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Don’t Resist Resistance: How Often You Should  Strength Train

Don’t Resist Resistance: How Often You Should Strength Train

By Geoff Robison | In Fitness | on September 27, 2017

Here are four truths about how often you should strength train

 

When most people think of a gym, one thing comes to mind: weights. free-weights, resistance machines, and various other strength workouts are all certainly part of a healthy fitness regimen. But what about cardio? Is it dangerous to push already sore muscles? How often should you really be doing resistance training? While a qualified personal trainer can certainly guide you through a safe and effective regimen, it is helpful to understand the impacts resistance training has on your body. Here are four important truths on how often you should strength train.

 

 

Truth 1: It’s Personal

Like pretty much every other aspect of fitness, knowing how often you should engage in resistance training is highly dependent upon you. How fit are you? Have you been consistently working with a personal trainer or completing strength workouts on your own? These are both important questions to ask when designing a resistance training schedule that will achieve results while keeping you healthy and safe. In general, those new to fitness require more rest time in between resistance sessions and ideally would only strength train three days per week. On the other hand, those with just a little fitness experience can reasonably expect to safely use resistance training four or more days per week. For more information about fitness levels and suggested rest days, check out this chart from the National Strength and Conditioning Association.

 

Truth 2: Goals

Aside from fitness level and familiarity with training, another important thing to consider are your unique personal fitness goals. Many who are new to fitness or who have recently joined a gym are aiming to shed a few pounds while building muscle. If this is indeed your goal, resistance training is immensely helpful. However, alternating what muscle groups you are targeting is key to avoid injury, imbalance, and premature fatigue. Just keeping in mind the frequency and type of resistance training you are doing can aid you immensely in reaching your fitness goals.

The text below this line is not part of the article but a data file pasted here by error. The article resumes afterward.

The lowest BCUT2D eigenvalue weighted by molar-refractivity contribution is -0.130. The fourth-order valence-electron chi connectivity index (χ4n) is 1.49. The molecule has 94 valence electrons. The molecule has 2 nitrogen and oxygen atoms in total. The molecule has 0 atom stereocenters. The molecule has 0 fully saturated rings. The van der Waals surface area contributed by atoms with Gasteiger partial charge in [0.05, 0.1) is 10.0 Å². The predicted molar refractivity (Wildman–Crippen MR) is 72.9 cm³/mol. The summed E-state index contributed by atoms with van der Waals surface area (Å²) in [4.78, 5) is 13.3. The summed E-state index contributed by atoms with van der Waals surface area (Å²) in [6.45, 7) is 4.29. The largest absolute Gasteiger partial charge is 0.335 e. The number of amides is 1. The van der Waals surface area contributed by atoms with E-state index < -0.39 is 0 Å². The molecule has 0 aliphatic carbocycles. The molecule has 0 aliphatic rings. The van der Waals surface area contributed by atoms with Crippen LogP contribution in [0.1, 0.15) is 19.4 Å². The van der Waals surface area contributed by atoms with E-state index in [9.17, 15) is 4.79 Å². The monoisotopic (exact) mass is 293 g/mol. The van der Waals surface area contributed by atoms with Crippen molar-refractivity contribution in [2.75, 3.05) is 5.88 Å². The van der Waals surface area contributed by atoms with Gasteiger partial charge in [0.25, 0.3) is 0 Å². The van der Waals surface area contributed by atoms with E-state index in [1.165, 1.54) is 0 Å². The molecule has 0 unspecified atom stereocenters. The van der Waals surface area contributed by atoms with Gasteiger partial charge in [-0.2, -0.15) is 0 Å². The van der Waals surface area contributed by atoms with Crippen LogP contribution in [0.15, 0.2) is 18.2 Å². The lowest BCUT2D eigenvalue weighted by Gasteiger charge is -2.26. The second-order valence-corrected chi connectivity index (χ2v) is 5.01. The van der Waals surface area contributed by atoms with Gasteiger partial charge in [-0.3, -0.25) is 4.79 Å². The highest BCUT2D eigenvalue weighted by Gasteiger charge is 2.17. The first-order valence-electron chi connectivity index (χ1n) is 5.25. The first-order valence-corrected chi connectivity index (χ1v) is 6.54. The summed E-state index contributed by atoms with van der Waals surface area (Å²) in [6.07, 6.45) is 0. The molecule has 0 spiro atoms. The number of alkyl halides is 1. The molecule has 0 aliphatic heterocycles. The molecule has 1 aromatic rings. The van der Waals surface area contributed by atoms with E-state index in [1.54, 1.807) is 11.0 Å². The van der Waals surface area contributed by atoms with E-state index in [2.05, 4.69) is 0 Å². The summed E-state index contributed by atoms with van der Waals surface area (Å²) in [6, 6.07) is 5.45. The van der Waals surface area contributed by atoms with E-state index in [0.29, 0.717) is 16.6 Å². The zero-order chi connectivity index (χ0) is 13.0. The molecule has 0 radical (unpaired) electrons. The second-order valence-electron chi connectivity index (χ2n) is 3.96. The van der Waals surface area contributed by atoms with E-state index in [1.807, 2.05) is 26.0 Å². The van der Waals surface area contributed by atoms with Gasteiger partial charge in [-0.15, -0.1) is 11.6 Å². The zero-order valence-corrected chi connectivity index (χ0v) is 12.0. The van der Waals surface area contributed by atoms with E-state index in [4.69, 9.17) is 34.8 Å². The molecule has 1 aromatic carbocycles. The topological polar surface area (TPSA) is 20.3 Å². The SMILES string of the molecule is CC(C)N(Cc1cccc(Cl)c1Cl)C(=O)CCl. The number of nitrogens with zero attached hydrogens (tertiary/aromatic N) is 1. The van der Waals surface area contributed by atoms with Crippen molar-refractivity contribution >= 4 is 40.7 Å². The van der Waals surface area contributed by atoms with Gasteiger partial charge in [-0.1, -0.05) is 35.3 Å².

Truth 3: The Power of Splits

When it comes to strength and resistance training, the classic adage certainly applies: quality over quantity. Completing a workout consisting of high numbers of repetitions using the same muscle group one day a week is ineffective and, even worse, dangerous. Instead, consider the possibilities of splitting your targeted workouts out over the two, three, four, or even five days a week you engage in strength training. For example, the time between working out your chest Monday and Thursday will give your muscles a chance to repair and recover, making them more primed for activity within the same week.

 

Truth 4: Variety

Fortunately, the possibilities for weight and resistance training are ultimately as varied as cardiovascular workouts. More than free weights or bench workouts, resistance training comes in many forms. Bodyweight workouts like pushups, pullups, and squats all provide a powerful strength training workout. Other options include resistance bands, gym machines, and of course the proverbial free weight. The plethora of options for resistance training may seem overwhelming to the novice. However, the variety of impactful workouts means that planning safe and effective strength training is relatively easy. Even better, you probably won’t be bored!

 

When answering how often you should strength train, it’s important to remember that like all workouts, strength and resistance training can be dangerous if you are unprepared or unfamiliar with important techniques and strategies. In many cases, people who are new to fitness can benefit tremendously from a consultation with a qualified personal trainer. The helpful, knowledgeable, and friendly staff at Custom Kinetics is ready to assist you in beginning your strength training journey. Contact them today.

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